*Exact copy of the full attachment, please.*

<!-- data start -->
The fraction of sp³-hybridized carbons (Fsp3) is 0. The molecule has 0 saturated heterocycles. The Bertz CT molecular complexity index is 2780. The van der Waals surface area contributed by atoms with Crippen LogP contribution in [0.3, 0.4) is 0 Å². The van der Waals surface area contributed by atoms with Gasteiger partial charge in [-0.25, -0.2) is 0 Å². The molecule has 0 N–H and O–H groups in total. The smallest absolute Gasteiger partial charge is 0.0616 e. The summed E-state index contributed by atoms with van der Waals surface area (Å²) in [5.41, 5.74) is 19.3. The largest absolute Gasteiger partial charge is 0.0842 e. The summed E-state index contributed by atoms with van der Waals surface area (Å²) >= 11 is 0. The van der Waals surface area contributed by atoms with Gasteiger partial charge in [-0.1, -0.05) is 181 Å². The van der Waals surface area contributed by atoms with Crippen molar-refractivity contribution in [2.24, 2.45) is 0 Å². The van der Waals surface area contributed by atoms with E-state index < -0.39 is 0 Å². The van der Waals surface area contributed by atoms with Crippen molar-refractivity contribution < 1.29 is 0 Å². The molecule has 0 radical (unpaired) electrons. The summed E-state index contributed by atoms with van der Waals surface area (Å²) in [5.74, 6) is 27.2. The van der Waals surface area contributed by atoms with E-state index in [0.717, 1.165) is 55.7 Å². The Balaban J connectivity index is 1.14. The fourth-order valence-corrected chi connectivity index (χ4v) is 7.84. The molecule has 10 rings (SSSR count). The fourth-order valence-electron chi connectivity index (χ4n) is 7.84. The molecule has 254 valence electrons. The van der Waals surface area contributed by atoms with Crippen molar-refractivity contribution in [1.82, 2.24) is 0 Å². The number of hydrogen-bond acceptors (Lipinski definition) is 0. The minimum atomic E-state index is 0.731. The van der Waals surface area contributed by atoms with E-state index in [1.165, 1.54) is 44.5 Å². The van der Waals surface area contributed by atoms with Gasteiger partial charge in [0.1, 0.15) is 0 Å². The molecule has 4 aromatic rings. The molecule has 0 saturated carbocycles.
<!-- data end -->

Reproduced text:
The fraction of sp³-hybridized carbons (Fsp3) is 0. The molecule has 0 saturated heterocycles. The Bertz CT molecular complexity index is 2780. The van der Waals surface area contributed by atoms with Crippen LogP contribution in [0.3, 0.4) is 0 Å². The van der Waals surface area contributed by atoms with Gasteiger partial charge in [-0.25, -0.2) is 0 Å². The molecule has 0 N–H and O–H groups in total. The smallest absolute Gasteiger partial charge is 0.0616 e. The summed E-state index contributed by atoms with van der Waals surface area (Å²) in [5.41, 5.74) is 19.3. The largest absolute Gasteiger partial charge is 0.0842 e. The summed E-state index contributed by atoms with van der Waals surface area (Å²) >= 11 is 0. The van der Waals surface area contributed by atoms with Gasteiger partial charge in [-0.1, -0.05) is 181 Å². The van der Waals surface area contributed by atoms with Crippen molar-refractivity contribution in [2.24, 2.45) is 0 Å². The van der Waals surface area contributed by atoms with E-state index < -0.39 is 0 Å². The van der Waals surface area contributed by atoms with Crippen molar-refractivity contribution < 1.29 is 0 Å². The molecule has 0 radical (unpaired) electrons. The summed E-state index contributed by atoms with van der Waals surface area (Å²) in [5.74, 6) is 27.2. The van der Waals surface area contributed by atoms with E-state index in [0.717, 1.165) is 55.7 Å². The Balaban J connectivity index is 1.14. The fourth-order valence-corrected chi connectivity index (χ4v) is 7.84. The molecule has 10 rings (SSSR count). The fourth-order valence-electron chi connectivity index (χ4n) is 7.84. The molecule has 254 valence electrons. The van der Waals surface area contributed by atoms with Crippen molar-refractivity contribution in [1.82, 2.24) is 0 Å². The number of hydrogen-bond acceptors (Lipinski definition) is 0. The minimum atomic E-state index is 0.731. The van der Waals surface area contributed by atoms with E-state index in [1.165, 1.54) is 44.5 Å². The van der Waals surface area contributed by atoms with Gasteiger partial charge in [0.1, 0.15) is 0 Å². The molecule has 4 aromatic rings. The molecule has 0 saturated carbocycles.